1/2 cup of sugar
1/2 cup of water
a squeeze of lemon juice

What You'll Do...

1) Boil the sugar and water together into a clear simple syrup.

2) Peel and chop the kiwi's. Blend them until well liquefied.

3) Mix the kiwi puree, lemon juice, and the simple syrup together. Chill. Then add to your ice cream maker as per the manufacturer's directions.

The Game is On

Saturday, January 5, 2008

...The table, that is. I recently went to the home of some good hunter/foodie friends of mine for a delightful dinner party. Hank and Holly are good old fashioned hunters who take great pride in all the jolly aspects of carnivorism. When we arrived we were informed that practically everything served to us that night had been killed, cleaned, and prepared by them, and in the case of any greenery, grown by them. It was destined to be an impressive meal to be sure.

The night started out with red wine, martinis, and delicious amounts of home made snacky bits. Homemade dill pickles, smoked king salmon with mustard (which had been caught as a 32 lb. salmon from the Sac River.) pickled okra, Greek yogurt cheese with pomegranate seeds, a deliciously spicy smoked shad with garlic aioli (props for putting that together from a very bony fish). All of which tickled the taste buds.

However, in my opinion, the best antipasti platter was the cured meat plate. Wild boar finocchiona with fennel, antelope bresaola, antelope peperone, Bledsoe pork salchicon (paprika salami), and lardons of guanciale (aka: best bacon ever). Remember that line from the movie Contact about how they should have sent a poet? Yeah... this was its edible equivalent.

We all then sat down, most of us with wine in one hand and a martini in the other - as if there were any other way to attend a dinner party. Hank then presented us with bowls of wild duck broth. Simple. Easy. Very flavorful. It was gamey and slightly pungent, with a slight flavor of maybe barley or some other kind of grass in the background.

We were then served a delicious homemade rosemary pasta prepared by Sac Bee writer Amy Pyle (who is absolutely fabulous, by the by). The pasta cavorted with a sultry venison sugo, which together made for an woodsy dish with delightful green and grassy notes. This was followed by a delicious salad of mixed greens and a dressing of warm duck fat and Meyer lemon.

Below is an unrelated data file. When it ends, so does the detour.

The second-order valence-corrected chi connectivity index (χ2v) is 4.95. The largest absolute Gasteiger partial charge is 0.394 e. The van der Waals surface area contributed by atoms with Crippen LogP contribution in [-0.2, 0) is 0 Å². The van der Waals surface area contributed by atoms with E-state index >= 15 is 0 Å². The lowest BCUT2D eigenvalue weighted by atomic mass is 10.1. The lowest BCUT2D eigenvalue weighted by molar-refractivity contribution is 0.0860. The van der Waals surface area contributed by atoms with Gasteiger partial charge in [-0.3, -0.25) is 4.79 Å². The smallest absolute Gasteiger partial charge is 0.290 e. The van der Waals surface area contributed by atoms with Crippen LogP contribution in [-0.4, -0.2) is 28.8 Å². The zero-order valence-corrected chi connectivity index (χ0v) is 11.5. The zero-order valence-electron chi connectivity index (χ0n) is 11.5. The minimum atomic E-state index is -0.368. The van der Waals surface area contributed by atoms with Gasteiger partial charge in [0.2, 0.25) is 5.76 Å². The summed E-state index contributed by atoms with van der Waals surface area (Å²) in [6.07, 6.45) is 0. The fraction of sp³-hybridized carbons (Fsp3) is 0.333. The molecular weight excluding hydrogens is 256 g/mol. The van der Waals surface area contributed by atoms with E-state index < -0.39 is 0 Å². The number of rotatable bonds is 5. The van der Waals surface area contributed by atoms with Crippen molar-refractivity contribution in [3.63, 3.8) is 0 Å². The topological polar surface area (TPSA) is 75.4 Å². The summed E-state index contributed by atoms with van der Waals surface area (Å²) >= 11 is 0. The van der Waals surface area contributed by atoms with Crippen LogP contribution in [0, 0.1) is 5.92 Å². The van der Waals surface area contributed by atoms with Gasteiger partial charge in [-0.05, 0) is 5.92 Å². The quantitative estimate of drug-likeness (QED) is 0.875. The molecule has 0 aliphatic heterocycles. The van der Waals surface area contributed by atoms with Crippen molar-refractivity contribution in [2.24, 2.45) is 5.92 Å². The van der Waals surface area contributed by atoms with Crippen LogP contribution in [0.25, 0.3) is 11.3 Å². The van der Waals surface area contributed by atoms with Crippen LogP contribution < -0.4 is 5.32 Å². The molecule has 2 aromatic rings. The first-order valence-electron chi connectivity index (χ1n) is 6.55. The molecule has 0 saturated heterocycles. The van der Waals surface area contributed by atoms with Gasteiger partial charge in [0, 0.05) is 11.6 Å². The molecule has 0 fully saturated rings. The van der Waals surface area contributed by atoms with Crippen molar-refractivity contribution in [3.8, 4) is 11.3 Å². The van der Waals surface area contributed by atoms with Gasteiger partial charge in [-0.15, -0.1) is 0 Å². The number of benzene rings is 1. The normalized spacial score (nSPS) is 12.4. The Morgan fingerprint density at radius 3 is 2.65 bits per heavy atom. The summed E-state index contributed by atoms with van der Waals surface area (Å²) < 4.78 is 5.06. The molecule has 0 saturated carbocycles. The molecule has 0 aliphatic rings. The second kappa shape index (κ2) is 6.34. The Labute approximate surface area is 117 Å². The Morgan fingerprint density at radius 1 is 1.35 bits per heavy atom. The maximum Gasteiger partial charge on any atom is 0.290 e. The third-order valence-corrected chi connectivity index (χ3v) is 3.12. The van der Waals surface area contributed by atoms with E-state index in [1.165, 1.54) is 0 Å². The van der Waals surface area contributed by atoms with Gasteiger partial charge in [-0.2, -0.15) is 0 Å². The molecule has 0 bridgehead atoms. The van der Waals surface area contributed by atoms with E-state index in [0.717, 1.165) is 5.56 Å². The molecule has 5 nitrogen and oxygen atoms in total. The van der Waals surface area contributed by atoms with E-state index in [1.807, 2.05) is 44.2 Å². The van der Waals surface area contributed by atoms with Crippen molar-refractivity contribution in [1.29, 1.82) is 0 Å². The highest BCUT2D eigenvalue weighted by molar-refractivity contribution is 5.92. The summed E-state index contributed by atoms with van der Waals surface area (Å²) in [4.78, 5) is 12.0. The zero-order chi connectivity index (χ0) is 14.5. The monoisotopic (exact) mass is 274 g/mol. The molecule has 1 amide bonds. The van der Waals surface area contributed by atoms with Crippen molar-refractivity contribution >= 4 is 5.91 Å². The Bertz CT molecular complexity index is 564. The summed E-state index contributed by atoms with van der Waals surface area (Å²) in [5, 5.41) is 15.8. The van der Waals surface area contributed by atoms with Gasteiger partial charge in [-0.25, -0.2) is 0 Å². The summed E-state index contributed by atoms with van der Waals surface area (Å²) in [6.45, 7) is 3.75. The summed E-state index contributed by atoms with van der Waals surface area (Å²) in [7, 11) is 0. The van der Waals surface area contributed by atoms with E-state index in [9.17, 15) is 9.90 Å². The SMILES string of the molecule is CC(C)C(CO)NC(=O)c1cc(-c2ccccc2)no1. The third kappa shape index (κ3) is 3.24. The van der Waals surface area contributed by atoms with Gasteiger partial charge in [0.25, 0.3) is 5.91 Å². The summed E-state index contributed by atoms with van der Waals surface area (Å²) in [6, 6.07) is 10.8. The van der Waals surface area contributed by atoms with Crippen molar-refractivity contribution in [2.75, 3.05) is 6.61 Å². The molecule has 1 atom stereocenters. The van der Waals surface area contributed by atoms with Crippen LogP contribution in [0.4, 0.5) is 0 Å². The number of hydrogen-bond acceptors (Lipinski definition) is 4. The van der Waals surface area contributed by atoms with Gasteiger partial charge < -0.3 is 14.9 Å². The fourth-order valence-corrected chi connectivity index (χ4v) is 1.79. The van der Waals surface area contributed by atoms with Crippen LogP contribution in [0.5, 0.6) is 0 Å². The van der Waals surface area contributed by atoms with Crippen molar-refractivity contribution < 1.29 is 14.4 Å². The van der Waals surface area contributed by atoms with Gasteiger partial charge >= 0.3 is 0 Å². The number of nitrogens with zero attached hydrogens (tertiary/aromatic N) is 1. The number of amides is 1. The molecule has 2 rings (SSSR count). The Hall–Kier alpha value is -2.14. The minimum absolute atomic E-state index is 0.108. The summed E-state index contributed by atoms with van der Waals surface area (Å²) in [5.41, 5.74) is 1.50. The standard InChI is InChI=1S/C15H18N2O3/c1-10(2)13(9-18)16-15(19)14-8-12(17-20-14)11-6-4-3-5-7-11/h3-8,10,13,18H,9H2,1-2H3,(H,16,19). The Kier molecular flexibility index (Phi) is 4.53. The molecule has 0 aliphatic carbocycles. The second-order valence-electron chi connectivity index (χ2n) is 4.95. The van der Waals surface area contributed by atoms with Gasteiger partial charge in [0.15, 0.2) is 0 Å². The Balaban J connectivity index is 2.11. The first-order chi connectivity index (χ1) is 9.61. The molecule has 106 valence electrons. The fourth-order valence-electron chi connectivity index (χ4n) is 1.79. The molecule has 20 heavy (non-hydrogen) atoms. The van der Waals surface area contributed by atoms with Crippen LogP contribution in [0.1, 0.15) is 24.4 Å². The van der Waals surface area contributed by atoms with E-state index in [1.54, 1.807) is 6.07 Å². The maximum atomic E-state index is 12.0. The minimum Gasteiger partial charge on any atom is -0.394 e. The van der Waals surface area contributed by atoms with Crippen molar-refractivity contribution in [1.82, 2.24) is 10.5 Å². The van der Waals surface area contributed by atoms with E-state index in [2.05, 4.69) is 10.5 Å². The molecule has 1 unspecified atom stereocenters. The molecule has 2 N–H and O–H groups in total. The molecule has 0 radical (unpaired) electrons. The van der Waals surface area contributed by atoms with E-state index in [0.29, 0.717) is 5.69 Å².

As the conversation grew and intensified, so did the dishes and spirits lifted further than ever before. A simple side of leeks and crimini mushrooms topped with gremolata proffered an assortment of meaty and heady scents, a perfect opening act for the main course. Slow roasted elk, and idea of gamey taste had been inoculated into my mind but it was surprisingly tame and paired well with the gin and juniper sauce.

The night was finished with glasses of port and pear preserved two ways. One in particular being stewed in red wine, and served with a side of homemade vanilla ice cream (using some of my Tahitian beans, yay!).

Overall, it was an amazing meal, one not to be missed. It really showed the diverse flavors and profiles of wild game. I felt it brought me closer to the sources of food and I was provided with a look at hunting that I never had before, rather than one of indifference and at times revulsion, I was intrigued and amazed and found myself wanting to learn more. Part of food is understanding that it might not always be pretty, but it is an essential part of eating, life and the world. Simply putting out of your mind that the food on your plate may have once been running around is irresponsible of the fervent food lover. So while I doubt I'll be shooting my own ducks any time soon but I certainly have a new respect for those who do and know how to prepare it so deliciously well. Special thanks goes out again to our dinner's hosts!!!Cured meat picture by Elise Bauer.

The Hidden Kitchen (Updated Review)

Thursday, January 3, 2008

This article was one of the first I did for Edible Sacramento Magazine back in Winter 07. I still love the Hidden Kitchen and still go when I can. For anyone who loves food and lives in Sacramento, it is a MUST go destination.

I wish I had been alive back during the 20’s. Getting all dressed up, talking to the right people, knocking on a beaten door in a darkened alley, speaking the secret word and being led into a jaunty bar to drink sidecars with the fabulous people also on the sly. Thank God for the next best, scratch that, far better thing. The Hidden Kitchen.

The newest in the trend of underground restaurants, which are more like secret dinner parties, has come to Sacramento via a classy married Land Park couple. Dennis is the chef, and Mary acts as sous chef; they’ve been hosting their dinners since April and their fame and renown has begun to spread like wildfire. For a suggested donation of about $45 for the cost of ingredients (a steal considering what we all ate) I had the best meal ever served to me in Sac. Mason’s, Waterboy, Paragary’s and the rest of you beware.Upon entering their tastefully chic home and being welcomed by the HK’s pooch Bocce, my dining partner and I were treated to champagne to start off the evening. We soon sat down to table set like a work of art, and began chatting with our dining companions whom we soon became fast friends with. Dennis soon came out to explain that our meal would soon begin.